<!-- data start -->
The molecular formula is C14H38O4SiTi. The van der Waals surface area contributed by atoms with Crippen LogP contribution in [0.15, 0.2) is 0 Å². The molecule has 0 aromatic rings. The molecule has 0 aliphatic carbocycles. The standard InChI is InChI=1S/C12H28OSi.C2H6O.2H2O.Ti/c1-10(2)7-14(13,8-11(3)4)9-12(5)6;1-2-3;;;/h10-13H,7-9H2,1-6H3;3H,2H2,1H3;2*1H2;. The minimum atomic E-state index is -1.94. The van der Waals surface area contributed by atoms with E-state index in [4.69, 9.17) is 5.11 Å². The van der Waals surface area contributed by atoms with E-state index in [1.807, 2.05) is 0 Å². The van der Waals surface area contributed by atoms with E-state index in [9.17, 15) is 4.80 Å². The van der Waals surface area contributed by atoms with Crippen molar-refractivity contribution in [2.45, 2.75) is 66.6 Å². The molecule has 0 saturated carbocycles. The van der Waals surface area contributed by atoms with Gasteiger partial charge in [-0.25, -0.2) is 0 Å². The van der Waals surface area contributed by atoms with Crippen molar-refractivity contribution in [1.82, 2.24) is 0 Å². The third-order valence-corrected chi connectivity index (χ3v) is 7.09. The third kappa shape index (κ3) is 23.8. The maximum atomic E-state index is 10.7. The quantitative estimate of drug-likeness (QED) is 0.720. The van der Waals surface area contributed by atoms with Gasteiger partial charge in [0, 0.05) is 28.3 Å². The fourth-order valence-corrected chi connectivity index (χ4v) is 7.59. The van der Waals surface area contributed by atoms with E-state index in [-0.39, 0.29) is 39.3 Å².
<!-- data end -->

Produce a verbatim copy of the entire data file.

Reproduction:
The molecular formula is C14H38O4SiTi. The van der Waals surface area contributed by atoms with Crippen LogP contribution in [0.15, 0.2) is 0 Å². The molecule has 0 aromatic rings. The molecule has 0 aliphatic carbocycles. The standard InChI is InChI=1S/C12H28OSi.C2H6O.2H2O.Ti/c1-10(2)7-14(13,8-11(3)4)9-12(5)6;1-2-3;;;/h10-13H,7-9H2,1-6H3;3H,2H2,1H3;2*1H2;. The minimum atomic E-state index is -1.94. The van der Waals surface area contributed by atoms with E-state index in [4.69, 9.17) is 5.11 Å². The van der Waals surface area contributed by atoms with E-state index in [1.807, 2.05) is 0 Å². The van der Waals surface area contributed by atoms with E-state index in [9.17, 15) is 4.80 Å². The van der Waals surface area contributed by atoms with Crippen molar-refractivity contribution in [2.45, 2.75) is 66.6 Å². The molecule has 0 saturated carbocycles. The van der Waals surface area contributed by atoms with Gasteiger partial charge in [-0.25, -0.2) is 0 Å². The van der Waals surface area contributed by atoms with Crippen molar-refractivity contribution in [1.82, 2.24) is 0 Å². The third-order valence-corrected chi connectivity index (χ3v) is 7.09. The third kappa shape index (κ3) is 23.8. The maximum atomic E-state index is 10.7. The quantitative estimate of drug-likeness (QED) is 0.720. The van der Waals surface area contributed by atoms with Gasteiger partial charge in [0, 0.05) is 28.3 Å². The fourth-order valence-corrected chi connectivity index (χ4v) is 7.59. The van der Waals surface area contributed by atoms with E-state index in [-0.39, 0.29) is 39.3 Å².